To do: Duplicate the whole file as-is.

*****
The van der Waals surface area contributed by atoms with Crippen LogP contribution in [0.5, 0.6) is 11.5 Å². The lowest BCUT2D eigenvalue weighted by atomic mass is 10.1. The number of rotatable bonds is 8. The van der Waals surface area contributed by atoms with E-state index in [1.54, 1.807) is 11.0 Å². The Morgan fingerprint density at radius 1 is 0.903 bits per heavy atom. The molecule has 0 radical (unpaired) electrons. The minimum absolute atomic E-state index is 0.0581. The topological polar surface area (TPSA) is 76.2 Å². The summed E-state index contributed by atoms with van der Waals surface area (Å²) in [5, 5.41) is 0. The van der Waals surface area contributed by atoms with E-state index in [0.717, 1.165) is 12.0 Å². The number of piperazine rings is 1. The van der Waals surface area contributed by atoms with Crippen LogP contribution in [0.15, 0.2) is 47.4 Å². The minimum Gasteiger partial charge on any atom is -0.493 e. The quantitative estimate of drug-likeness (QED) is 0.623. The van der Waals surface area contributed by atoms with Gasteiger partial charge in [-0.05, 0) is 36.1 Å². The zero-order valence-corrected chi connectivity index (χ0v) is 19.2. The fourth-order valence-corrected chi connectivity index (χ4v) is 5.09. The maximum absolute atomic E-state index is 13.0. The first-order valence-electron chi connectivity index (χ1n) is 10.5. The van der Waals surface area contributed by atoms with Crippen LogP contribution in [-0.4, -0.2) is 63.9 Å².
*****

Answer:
The van der Waals surface area contributed by atoms with Crippen LogP contribution in [0.5, 0.6) is 11.5 Å². The lowest BCUT2D eigenvalue weighted by atomic mass is 10.1. The number of rotatable bonds is 8. The van der Waals surface area contributed by atoms with E-state index in [1.54, 1.807) is 11.0 Å². The Morgan fingerprint density at radius 1 is 0.903 bits per heavy atom. The molecule has 0 radical (unpaired) electrons. The minimum absolute atomic E-state index is 0.0581. The topological polar surface area (TPSA) is 76.2 Å². The summed E-state index contributed by atoms with van der Waals surface area (Å²) in [5, 5.41) is 0. The van der Waals surface area contributed by atoms with E-state index in [0.717, 1.165) is 12.0 Å². The number of piperazine rings is 1. The van der Waals surface area contributed by atoms with Crippen LogP contribution in [0.15, 0.2) is 47.4 Å². The minimum Gasteiger partial charge on any atom is -0.493 e. The quantitative estimate of drug-likeness (QED) is 0.623. The van der Waals surface area contributed by atoms with Gasteiger partial charge in [-0.05, 0) is 36.1 Å². The zero-order valence-corrected chi connectivity index (χ0v) is 19.2. The fourth-order valence-corrected chi connectivity index (χ4v) is 5.09. The maximum absolute atomic E-state index is 13.0. The first-order valence-electron chi connectivity index (χ1n) is 10.5. The van der Waals surface area contributed by atoms with Crippen LogP contribution in [-0.4, -0.2) is 63.9 Å².